WebSchemas: Schema.org and vocabulary collaboration
Share this Session:
  Dan Brickley   Dan Brickley
Developer Advocate
Google
 
  Gregg Kellogg   Gregg B Kellogg
Consultant
Kellogg Associates
 
  Denny Vrandecic   Denny Vrandecic
Project Director
Wikimedia Deutschland e.V.
 
  Sandro Hawke   Sandro Hawke
W3C Technical Staff
W3C/MIT
 
  Karen Coyle   Karen Coyle
Librarian
kcoyle.net
kcoyle.net
 


 

Wednesday, June 5, 2013
02:15 PM - 03:15 PM
Level:  Business/Strategic

Location:  Imperial A

Many schemas solve highly focused problems within an organization, community or professional field; designers of such schemas face fairly well understood problems.

Other schemas are designed for very broad, worldwide, mass usage. This session is about the latter category: structured data vocabularies designed for extremely widespread use.

Public vocabularies for the World Wide Web - what works, what should we be trying, what can we learn from our experience so far?

How does schema design at a planetary scale work, in practice? How can we as a community work better to produce structured data vocabularies that are deployed at such scale?

Over the last two years, schema.org markup has spread widely - but the schemas used to express all this data have been evolving too. Some have been proposed by the schema.org partners (Google, Microsoft, Yahoo! and Yandex). Others have been created through specific projects (e.g. LRMI, from the AEP and Creative Commons), or through collaboration with pre-existing initiatives (e.g. IPTC rNews, Good Relations).

Beyond schema.org, others around W3C have been busy creating RDF vocabularies for many domains. How can the different working styles of these diverse groups be accommodated? Can we make better use of tools such as W3C community groups, or popular Web technologies (Skype/Hangouts, Github?).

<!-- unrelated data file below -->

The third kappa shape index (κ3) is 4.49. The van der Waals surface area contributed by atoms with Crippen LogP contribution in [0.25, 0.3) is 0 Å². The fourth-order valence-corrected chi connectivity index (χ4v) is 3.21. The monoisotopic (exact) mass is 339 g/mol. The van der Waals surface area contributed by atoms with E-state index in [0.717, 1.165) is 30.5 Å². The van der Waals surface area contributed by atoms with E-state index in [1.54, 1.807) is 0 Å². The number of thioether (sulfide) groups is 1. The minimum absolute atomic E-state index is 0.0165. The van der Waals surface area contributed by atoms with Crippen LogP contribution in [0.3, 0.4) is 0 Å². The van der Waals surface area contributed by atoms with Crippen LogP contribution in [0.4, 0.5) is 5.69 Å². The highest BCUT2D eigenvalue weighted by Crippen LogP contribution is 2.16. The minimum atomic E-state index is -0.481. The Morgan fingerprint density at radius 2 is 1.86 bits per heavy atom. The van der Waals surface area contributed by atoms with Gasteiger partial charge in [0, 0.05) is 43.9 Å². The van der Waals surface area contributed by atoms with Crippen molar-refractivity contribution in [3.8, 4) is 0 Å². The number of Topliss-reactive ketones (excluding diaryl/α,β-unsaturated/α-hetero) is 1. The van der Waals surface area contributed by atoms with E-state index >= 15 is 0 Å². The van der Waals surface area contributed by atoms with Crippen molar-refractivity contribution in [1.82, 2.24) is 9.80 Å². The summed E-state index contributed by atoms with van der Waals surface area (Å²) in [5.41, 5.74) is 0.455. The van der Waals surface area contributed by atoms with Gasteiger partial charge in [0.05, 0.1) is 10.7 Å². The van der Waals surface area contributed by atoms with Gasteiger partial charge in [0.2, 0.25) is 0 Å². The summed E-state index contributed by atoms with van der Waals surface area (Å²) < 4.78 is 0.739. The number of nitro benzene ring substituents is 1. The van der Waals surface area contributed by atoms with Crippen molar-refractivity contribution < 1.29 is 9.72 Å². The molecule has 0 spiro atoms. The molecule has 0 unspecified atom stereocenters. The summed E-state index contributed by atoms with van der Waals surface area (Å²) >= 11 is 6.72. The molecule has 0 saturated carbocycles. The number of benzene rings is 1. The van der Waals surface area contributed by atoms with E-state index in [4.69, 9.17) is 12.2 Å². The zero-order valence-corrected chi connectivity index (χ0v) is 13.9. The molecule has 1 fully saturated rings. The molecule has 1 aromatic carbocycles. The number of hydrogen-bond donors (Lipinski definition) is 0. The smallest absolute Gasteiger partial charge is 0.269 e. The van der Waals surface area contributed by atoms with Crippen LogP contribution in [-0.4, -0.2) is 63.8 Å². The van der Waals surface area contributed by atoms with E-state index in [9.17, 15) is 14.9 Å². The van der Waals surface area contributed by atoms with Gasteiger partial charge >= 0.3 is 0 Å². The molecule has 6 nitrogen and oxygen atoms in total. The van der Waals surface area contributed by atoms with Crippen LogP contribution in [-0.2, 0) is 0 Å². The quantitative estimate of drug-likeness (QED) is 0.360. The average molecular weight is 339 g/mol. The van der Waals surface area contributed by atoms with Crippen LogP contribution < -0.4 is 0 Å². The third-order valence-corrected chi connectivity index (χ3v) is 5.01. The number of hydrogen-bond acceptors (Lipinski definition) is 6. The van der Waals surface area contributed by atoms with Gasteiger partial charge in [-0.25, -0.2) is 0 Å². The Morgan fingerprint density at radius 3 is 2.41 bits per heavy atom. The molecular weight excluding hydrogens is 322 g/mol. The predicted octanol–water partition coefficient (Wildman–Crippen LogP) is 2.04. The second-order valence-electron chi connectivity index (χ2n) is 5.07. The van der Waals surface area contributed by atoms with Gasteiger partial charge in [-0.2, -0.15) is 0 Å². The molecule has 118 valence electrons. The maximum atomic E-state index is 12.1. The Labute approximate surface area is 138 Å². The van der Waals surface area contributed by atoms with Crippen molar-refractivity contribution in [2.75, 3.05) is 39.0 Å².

NOTE: The panel will kick off with brief updates from the primary schema.org company reps: R.V. Guha (Google), Steve Macbeth (Microsoft), Alex Shubin (Yandex), and Peter Mika (Yahoo!)


Dan Brickley is best known for his work on Web standards in the W3C community, where he helped create the Semantic Web project and many of its defining technologies. Dan is currently working with Google on outreach activities related to the Schema.org initiative. Previous work included six years on the W3C technical staff, establishing ILRT's Semantic Web group at the University of Bristol, and more recently at Joost, an Internet TV start-up, and at the Vrije University Amsterdam. He has been involved with resource discovery metadata since 1994 when he published the first HTML Philosophy guide on the Web, and has been exploring distributed, collaborative approaches to "finding stuff" ever since.

Gregg is a Semantic Web consultant and W3C Invited Expert working on RDFa, microdata and JSON-LD. Gregg serves as editor of Microdata to RDF and JSON-LD Syntax and API specifications. Gregg served as architect and workgroup chair of the Connected Media Experience and is an expert in representing media metadata in RDF. Gregg is also the principle developer of Ruby-based RDF tools including JSON-LD, RDFa, micro data, RDF/XML, Turtle/TriG, and SPARQL.

Denny Vrandecic is project director of the Wikidata project at Wikimedia Deutschland. He received a PhD at the Institute AIFB at the Karlsruhe Institue of Technology KIT and was a researcher at the Laboratory of Applied Ontology LOA in Rome and the Information Sciences Institute ISI at the University of Southern California USC in Los Angeles. He co-developed Semantic MediaWiki, consulted Freebase, was the founding administrator of the Croatian Wikipedia, and founding member of the Wikimedia Research Council. He currently lives in Berlin.

Sandro Hawke is a software developer specializing in decentralized systems based on open Web technologies. He has been on the W3C staff at MIT since 2000, developing tools and research prototypes and serving as staff contact for many Semantic Web Working Groups, including: RDF, SPARQL, OWL, RIF, Provenance, and Government Linked Data (GLD). He takes full responsibility for the "303 See Other" compromise on httpRange-14, even if he no longer believes it's the best option. He likes to program in JavaScript, Python, C, and Prolog.

Karen Coyle is a librarian with over thirty years of experience with library technology. She now consults in a variety of areas relating to digital libraries. Karen has published dozens of articles and reports, most available on her web site, kcoyle.net. She has served on standards committees including the MARC standards group (MARBI), NISO committee AX for the OpenURL standard, and was an ALA representative to the e-book standards development that led to the ePub standard. She follows, writes, and speaks on a wide range policy areas, including intellectual property, privacy, and public access to information. As a consultant she works primarily on metadata development and technology planning. She is currently investigating the possibilities offered by the semantic web and linked data technology.


   
Close Window